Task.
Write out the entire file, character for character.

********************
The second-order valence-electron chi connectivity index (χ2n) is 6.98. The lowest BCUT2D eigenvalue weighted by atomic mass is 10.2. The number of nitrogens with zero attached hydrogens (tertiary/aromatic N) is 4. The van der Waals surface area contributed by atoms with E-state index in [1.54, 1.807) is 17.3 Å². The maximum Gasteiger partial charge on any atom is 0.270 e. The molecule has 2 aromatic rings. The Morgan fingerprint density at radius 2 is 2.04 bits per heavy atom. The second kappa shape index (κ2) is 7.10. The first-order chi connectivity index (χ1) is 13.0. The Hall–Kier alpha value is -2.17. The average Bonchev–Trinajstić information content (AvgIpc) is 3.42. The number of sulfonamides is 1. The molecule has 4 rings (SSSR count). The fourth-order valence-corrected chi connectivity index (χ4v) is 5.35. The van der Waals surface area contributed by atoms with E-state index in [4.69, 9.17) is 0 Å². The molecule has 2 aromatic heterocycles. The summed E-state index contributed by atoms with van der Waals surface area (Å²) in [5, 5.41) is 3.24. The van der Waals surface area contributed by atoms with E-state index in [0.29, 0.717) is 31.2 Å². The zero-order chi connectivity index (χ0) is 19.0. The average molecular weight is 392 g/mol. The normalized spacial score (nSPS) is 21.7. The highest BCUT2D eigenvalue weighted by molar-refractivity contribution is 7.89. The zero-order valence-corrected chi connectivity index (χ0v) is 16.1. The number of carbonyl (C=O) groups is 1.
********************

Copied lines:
The second-order valence-electron chi connectivity index (χ2n) is 6.98. The lowest BCUT2D eigenvalue weighted by atomic mass is 10.2. The number of nitrogens with zero attached hydrogens (tertiary/aromatic N) is 4. The van der Waals surface area contributed by atoms with E-state index in [1.54, 1.807) is 17.3 Å². The maximum Gasteiger partial charge on any atom is 0.270 e. The molecule has 2 aromatic rings. The Morgan fingerprint density at radius 2 is 2.04 bits per heavy atom. The second kappa shape index (κ2) is 7.10. The first-order chi connectivity index (χ1) is 13.0. The Hall–Kier alpha value is -2.17. The average Bonchev–Trinajstić information content (AvgIpc) is 3.42. The number of sulfonamides is 1. The molecule has 4 rings (SSSR count). The fourth-order valence-corrected chi connectivity index (χ4v) is 5.35. The van der Waals surface area contributed by atoms with E-state index in [4.69, 9.17) is 0 Å². The molecule has 2 aromatic heterocycles. The summed E-state index contributed by atoms with van der Waals surface area (Å²) in [5, 5.41) is 3.24. The van der Waals surface area contributed by atoms with E-state index in [0.29, 0.717) is 31.2 Å². The zero-order chi connectivity index (χ0) is 19.0. The average molecular weight is 392 g/mol. The normalized spacial score (nSPS) is 21.7. The highest BCUT2D eigenvalue weighted by molar-refractivity contribution is 7.89. The zero-order valence-corrected chi connectivity index (χ0v) is 16.1. The number of carbonyl (C=O) groups is 1.